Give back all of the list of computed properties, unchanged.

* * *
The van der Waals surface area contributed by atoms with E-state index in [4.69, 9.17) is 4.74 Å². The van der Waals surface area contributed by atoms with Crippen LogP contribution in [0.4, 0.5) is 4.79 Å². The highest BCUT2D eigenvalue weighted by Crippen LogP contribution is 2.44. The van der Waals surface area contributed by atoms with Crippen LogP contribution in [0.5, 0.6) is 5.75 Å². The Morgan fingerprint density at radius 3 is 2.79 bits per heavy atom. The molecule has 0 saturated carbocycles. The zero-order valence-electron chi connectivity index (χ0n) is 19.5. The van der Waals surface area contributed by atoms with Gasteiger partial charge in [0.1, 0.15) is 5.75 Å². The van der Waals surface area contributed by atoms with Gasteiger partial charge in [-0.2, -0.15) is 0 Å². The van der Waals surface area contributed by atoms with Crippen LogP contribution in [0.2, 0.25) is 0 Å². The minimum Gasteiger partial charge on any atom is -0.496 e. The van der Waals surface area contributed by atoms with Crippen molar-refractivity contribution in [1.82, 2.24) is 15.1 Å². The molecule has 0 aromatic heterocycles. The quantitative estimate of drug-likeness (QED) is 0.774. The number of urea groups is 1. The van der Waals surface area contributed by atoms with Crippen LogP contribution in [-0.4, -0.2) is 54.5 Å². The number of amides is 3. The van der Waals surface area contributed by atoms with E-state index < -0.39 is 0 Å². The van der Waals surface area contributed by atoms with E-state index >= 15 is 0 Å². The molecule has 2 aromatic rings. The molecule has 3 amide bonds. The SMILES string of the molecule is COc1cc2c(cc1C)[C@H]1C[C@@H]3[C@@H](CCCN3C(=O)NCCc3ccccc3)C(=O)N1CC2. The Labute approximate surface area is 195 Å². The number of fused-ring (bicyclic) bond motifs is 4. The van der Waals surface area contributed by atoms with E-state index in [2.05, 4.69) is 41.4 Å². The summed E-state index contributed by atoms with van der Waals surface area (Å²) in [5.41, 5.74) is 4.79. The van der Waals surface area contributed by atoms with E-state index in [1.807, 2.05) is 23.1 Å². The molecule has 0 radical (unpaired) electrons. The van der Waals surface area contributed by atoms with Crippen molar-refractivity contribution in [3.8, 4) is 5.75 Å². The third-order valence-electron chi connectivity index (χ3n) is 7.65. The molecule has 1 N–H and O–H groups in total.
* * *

The van der Waals surface area contributed by atoms with E-state index in [4.69, 9.17) is 4.74 Å². The van der Waals surface area contributed by atoms with Crippen LogP contribution in [0.4, 0.5) is 4.79 Å². The highest BCUT2D eigenvalue weighted by Crippen LogP contribution is 2.44. The van der Waals surface area contributed by atoms with Crippen LogP contribution in [0.5, 0.6) is 5.75 Å². The Morgan fingerprint density at radius 3 is 2.79 bits per heavy atom. The molecule has 0 saturated carbocycles. The zero-order valence-electron chi connectivity index (χ0n) is 19.5. The van der Waals surface area contributed by atoms with Gasteiger partial charge in [0.1, 0.15) is 5.75 Å². The van der Waals surface area contributed by atoms with Gasteiger partial charge in [-0.2, -0.15) is 0 Å². The van der Waals surface area contributed by atoms with Crippen LogP contribution in [0.2, 0.25) is 0 Å². The minimum Gasteiger partial charge on any atom is -0.496 e. The van der Waals surface area contributed by atoms with Crippen molar-refractivity contribution in [1.82, 2.24) is 15.1 Å². The molecule has 0 aromatic heterocycles. The quantitative estimate of drug-likeness (QED) is 0.774. The number of urea groups is 1. The van der Waals surface area contributed by atoms with Crippen LogP contribution in [-0.4, -0.2) is 54.5 Å². The number of amides is 3. The van der Waals surface area contributed by atoms with E-state index < -0.39 is 0 Å². The van der Waals surface area contributed by atoms with E-state index >= 15 is 0 Å². The molecule has 2 aromatic rings. The molecule has 3 amide bonds. The SMILES string of the molecule is COc1cc2c(cc1C)[C@H]1C[C@@H]3[C@@H](CCCN3C(=O)NCCc3ccccc3)C(=O)N1CC2. The Labute approximate surface area is 195 Å². The number of fused-ring (bicyclic) bond motifs is 4. The van der Waals surface area contributed by atoms with E-state index in [2.05, 4.69) is 41.4 Å². The summed E-state index contributed by atoms with van der Waals surface area (Å²) in [5.41, 5.74) is 4.79. The van der Waals surface area contributed by atoms with E-state index in [1.807, 2.05) is 23.1 Å². The molecule has 0 radical (unpaired) electrons. The van der Waals surface area contributed by atoms with Crippen molar-refractivity contribution in [3.8, 4) is 5.75 Å². The third-order valence-electron chi connectivity index (χ3n) is 7.65. The molecule has 1 N–H and O–H groups in total.